Govball 2019 Preview Series: Rapper-singer Tobi Lou makes sad songs in a happy way

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“I really like to let people know that you’re here and I’m here and this is what’s going on right now.”

Tobi Lou

Image courtesy Gov Ball Press.

With the last finals of the semester and for some, graduation, behind us, it’s time to start making summer plans. The Governors Ball Music Festival, a three-day festival at Randall's Island Park in New York City spanning May 31 to June 2, is the perfect way to kick off a truly incredible summer. With the festival less than a month away, we’re continuing to spotlight some of the best up-and-coming musicians playing the fest this year.

Tobi Lou, a rapper-singer from Chicago, is one such artist that is rapidly on the rise. You may recognize him and his space buns, whether in real or cartoon-form, from his music video “Buff Baby” that went viral on Twitter in 2018. Between becoming a Twitter sensation, his continuous aesthetically-pleasing video drops and now a spot on the 2019 Govball lineup, it’s clear that Lou has definite star potential.

Lou has always been enamored by music, citing Missy Elliot, Busta Rhymes, Will Smith and Biggie as early influences along with any “fun, interesting rap s***” he saw on MTV, as Lou himself put it. It wasn’t until Lou heard a song on a local radio station in Chicago by an unknown rapper-producer named Kanye West, however, that he began to think about making music as a way of life.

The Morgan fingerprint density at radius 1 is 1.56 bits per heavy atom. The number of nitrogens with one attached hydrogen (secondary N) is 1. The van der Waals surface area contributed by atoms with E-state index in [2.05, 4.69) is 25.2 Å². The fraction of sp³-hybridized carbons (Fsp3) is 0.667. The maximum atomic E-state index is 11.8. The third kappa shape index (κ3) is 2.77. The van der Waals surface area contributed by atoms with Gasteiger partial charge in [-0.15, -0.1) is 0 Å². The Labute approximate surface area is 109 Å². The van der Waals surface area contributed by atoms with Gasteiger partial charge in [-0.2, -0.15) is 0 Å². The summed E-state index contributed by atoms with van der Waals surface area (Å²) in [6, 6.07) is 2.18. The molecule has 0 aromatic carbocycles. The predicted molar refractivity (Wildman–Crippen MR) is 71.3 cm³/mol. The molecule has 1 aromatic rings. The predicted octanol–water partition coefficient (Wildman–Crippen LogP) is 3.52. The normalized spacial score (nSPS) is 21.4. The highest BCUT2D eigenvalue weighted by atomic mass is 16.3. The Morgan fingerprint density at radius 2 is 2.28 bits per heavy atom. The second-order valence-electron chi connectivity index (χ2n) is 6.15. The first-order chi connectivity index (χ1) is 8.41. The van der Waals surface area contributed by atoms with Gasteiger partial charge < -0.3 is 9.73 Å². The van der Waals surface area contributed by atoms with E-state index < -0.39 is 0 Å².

“As soon as I heard [West’s] voice I was like, ‘Yo, he’s speaking to me,’” Lou explained. “I felt like there was a guy out there that was just as awkward but confident, weird but confident, as me. And it was like a new wave: You didn’t have to be a gangster to rap. It felt really good with him being from my city, Chicago. It just felt super possible.”

Although it was then that Lou first discovered the power of music, it wasn’t until about five years ago, when Lou moved out to L.A., that he began to create the music he’s become known for as Tobi Lou. However, while Lou definitely has been gaining popularity, it hasn’t been an easy process.

“A lot of gaining popularity was just consistency: Just keep dropping visuals, keep dropping music; making sure everything was high quality, and that everything had a vision,” Lou said. “But it’s been a hard-working process, it hasn’t been easy or quick or anything overnight. It just seems like one thing has been leading to another, and as long as I’m doing what I’m supposed to be doing, it keeps going.”

Lou certainly seems to be doing what he’s supposed to be doing, as this grinding process has earned him a spot on the 2019 Govball lineup. “[Playing] Govball is the first actual thing where I could tell how nice of a feat that was from the reactions of my friends and some acquaintances,” Lou said.

“They were like, ‘Oh my gosh, you’re playing Govball? You really made it,’ even though I haven’t made it. It’s a nice stepping stone to be like, we’ve been doing good work and now we’re starting to see the shows are getting bigger. You start seeing your name on lineups with just amazing headliners. I’m just very thankful for the opportunity and can’t wait to kill it,” he continued.